After my relative got scammed by a company that promised to help her set up a drop-shipping business, another business magically appeared that promised to get her money back. She gave them money and never heard from them again. I’m sure there’s a lot of money to be made selling contact lists of people who fall for get rich quick schemes.

How incredibly filthy toxic is that? Be vigilant out there, the scammers are creative.

If you (asking for a friend of course) or anyone else you know has fallen victim to any online scam, I recommend this light-hearted, and a little bit cheeky, recovery guide found on the Federal Trade Commission website and authored by Jon M. Taylor, MBA, Ph.D. of the Consumer Awareness Institute.

Any stories to share about MLMs or other comments? I’d love to hear from you.

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Business Entrepreneur

The BEST report to gain perspective on all sides of the media (bye bias!)

(ENTREPRENEUR) We all want to stay informed, but American media has both obvious bias and hidden agendas. Sign up for these reports to see all sides.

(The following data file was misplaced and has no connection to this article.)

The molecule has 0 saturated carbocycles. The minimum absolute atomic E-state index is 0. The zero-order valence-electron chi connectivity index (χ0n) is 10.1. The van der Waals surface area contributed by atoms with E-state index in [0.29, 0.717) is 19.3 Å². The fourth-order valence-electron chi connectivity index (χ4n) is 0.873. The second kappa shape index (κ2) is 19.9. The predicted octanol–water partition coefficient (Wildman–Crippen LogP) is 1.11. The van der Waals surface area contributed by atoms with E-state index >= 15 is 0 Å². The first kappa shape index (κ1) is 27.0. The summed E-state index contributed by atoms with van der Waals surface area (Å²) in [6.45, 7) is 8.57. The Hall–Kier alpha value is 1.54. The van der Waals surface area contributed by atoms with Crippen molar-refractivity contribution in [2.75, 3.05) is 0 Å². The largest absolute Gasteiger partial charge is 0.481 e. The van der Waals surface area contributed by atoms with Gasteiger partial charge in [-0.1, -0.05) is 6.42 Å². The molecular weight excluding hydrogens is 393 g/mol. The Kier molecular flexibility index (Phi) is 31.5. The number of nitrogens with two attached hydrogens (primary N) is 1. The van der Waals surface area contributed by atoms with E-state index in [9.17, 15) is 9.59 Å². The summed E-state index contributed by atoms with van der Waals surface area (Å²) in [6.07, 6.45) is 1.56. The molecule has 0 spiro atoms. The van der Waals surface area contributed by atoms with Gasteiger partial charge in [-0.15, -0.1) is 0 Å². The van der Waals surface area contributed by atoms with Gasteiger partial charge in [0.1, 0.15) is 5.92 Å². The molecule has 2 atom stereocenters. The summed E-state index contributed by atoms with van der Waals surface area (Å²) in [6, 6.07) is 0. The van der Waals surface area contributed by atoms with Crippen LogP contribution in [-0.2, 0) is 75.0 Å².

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Getting no bias breaking news media.

Especially near elections, politically-charged business decisions, and on highly controversial topics, it’s hard to find non-bias media nowadays. Every news site or TV show seems to have a hidden agenda, but this new report aims to show all sides.

Ground News aims to give readers an opportunity to reduce their own media bias by aggregating news from many different sources in a way to showcase stories across the political spectrum. The Blindspot Report identifies news stories from both sides of the arena, helping readers see how bias is impacting the information they receive. This newsletter can give you a different perspective to understand both sides of the issue.